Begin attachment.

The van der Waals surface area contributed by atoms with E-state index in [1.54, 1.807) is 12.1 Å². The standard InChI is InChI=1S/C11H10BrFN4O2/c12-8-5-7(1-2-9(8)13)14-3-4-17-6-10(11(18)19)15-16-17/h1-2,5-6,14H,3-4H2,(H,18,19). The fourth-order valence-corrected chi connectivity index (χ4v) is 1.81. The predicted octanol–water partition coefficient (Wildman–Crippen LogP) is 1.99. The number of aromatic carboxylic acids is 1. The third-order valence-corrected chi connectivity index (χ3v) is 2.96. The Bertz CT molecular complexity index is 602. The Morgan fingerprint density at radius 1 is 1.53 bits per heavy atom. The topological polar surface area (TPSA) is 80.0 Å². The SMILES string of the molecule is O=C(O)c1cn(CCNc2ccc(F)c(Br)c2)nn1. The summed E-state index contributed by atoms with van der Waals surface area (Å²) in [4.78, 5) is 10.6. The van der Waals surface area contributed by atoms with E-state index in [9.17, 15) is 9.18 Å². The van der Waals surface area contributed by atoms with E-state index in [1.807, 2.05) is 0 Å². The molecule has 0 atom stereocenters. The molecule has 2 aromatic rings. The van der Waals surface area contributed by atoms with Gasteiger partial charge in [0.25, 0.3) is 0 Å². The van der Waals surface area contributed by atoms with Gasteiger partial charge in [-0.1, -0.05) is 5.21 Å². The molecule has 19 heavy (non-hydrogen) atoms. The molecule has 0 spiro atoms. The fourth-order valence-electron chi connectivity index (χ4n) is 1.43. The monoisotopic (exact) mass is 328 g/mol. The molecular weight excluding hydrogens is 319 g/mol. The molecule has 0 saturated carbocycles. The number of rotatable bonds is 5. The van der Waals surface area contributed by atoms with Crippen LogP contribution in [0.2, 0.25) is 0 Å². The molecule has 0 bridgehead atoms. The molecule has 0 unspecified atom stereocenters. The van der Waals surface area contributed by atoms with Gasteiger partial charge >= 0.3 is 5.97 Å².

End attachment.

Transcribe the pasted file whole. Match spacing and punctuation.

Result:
The van der Waals surface area contributed by atoms with E-state index in [1.54, 1.807) is 12.1 Å². The standard InChI is InChI=1S/C11H10BrFN4O2/c12-8-5-7(1-2-9(8)13)14-3-4-17-6-10(11(18)19)15-16-17/h1-2,5-6,14H,3-4H2,(H,18,19). The fourth-order valence-corrected chi connectivity index (χ4v) is 1.81. The predicted octanol–water partition coefficient (Wildman–Crippen LogP) is 1.99. The number of aromatic carboxylic acids is 1. The third-order valence-corrected chi connectivity index (χ3v) is 2.96. The Bertz CT molecular complexity index is 602. The Morgan fingerprint density at radius 1 is 1.53 bits per heavy atom. The topological polar surface area (TPSA) is 80.0 Å². The SMILES string of the molecule is O=C(O)c1cn(CCNc2ccc(F)c(Br)c2)nn1. The summed E-state index contributed by atoms with van der Waals surface area (Å²) in [4.78, 5) is 10.6. The van der Waals surface area contributed by atoms with E-state index in [9.17, 15) is 9.18 Å². The van der Waals surface area contributed by atoms with E-state index in [1.807, 2.05) is 0 Å². The molecule has 0 atom stereocenters. The molecule has 2 aromatic rings. The van der Waals surface area contributed by atoms with Gasteiger partial charge in [0.25, 0.3) is 0 Å². The van der Waals surface area contributed by atoms with Gasteiger partial charge in [-0.1, -0.05) is 5.21 Å². The molecule has 19 heavy (non-hydrogen) atoms. The molecule has 0 spiro atoms. The fourth-order valence-electron chi connectivity index (χ4n) is 1.43. The monoisotopic (exact) mass is 328 g/mol. The molecular weight excluding hydrogens is 319 g/mol. The molecule has 0 saturated carbocycles. The number of rotatable bonds is 5. The van der Waals surface area contributed by atoms with Crippen LogP contribution in [0.2, 0.25) is 0 Å². The molecule has 0 bridgehead atoms. The molecule has 0 unspecified atom stereocenters. The van der Waals surface area contributed by atoms with Gasteiger partial charge >= 0.3 is 5.97 Å².